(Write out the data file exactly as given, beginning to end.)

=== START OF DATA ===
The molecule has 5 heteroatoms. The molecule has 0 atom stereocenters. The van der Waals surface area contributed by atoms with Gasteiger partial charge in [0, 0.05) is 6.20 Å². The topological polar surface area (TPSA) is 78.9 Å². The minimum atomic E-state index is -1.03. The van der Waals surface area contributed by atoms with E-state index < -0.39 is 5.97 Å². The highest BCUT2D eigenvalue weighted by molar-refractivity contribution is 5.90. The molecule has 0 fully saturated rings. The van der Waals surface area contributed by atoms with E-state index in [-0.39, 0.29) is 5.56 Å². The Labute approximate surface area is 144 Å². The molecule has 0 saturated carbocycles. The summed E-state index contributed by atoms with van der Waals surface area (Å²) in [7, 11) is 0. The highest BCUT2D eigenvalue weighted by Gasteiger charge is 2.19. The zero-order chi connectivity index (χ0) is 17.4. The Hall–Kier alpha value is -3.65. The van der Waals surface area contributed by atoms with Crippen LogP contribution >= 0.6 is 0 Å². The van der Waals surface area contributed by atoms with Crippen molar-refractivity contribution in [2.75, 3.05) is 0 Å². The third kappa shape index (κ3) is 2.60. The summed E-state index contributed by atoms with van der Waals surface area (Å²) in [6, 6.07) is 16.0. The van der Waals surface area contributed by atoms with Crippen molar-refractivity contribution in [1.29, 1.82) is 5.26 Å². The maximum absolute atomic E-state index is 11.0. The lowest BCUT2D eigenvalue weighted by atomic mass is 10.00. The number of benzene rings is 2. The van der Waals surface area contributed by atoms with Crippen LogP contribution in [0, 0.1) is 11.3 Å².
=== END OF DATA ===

The molecule has 5 heteroatoms. The molecule has 0 atom stereocenters. The van der Waals surface area contributed by atoms with Gasteiger partial charge in [0, 0.05) is 6.20 Å². The topological polar surface area (TPSA) is 78.9 Å². The minimum atomic E-state index is -1.03. The van der Waals surface area contributed by atoms with E-state index < -0.39 is 5.97 Å². The highest BCUT2D eigenvalue weighted by molar-refractivity contribution is 5.90. The molecule has 0 fully saturated rings. The van der Waals surface area contributed by atoms with E-state index in [-0.39, 0.29) is 5.56 Å². The Labute approximate surface area is 144 Å². The molecule has 0 saturated carbocycles. The summed E-state index contributed by atoms with van der Waals surface area (Å²) in [7, 11) is 0. The highest BCUT2D eigenvalue weighted by Gasteiger charge is 2.19. The zero-order chi connectivity index (χ0) is 17.4. The Hall–Kier alpha value is -3.65. The van der Waals surface area contributed by atoms with Crippen LogP contribution >= 0.6 is 0 Å². The van der Waals surface area contributed by atoms with Crippen molar-refractivity contribution in [2.75, 3.05) is 0 Å². The third kappa shape index (κ3) is 2.60. The summed E-state index contributed by atoms with van der Waals surface area (Å²) in [6, 6.07) is 16.0. The van der Waals surface area contributed by atoms with Crippen molar-refractivity contribution in [1.29, 1.82) is 5.26 Å². The maximum absolute atomic E-state index is 11.0. The lowest BCUT2D eigenvalue weighted by atomic mass is 10.00. The number of benzene rings is 2. The van der Waals surface area contributed by atoms with Crippen LogP contribution in [0, 0.1) is 11.3 Å².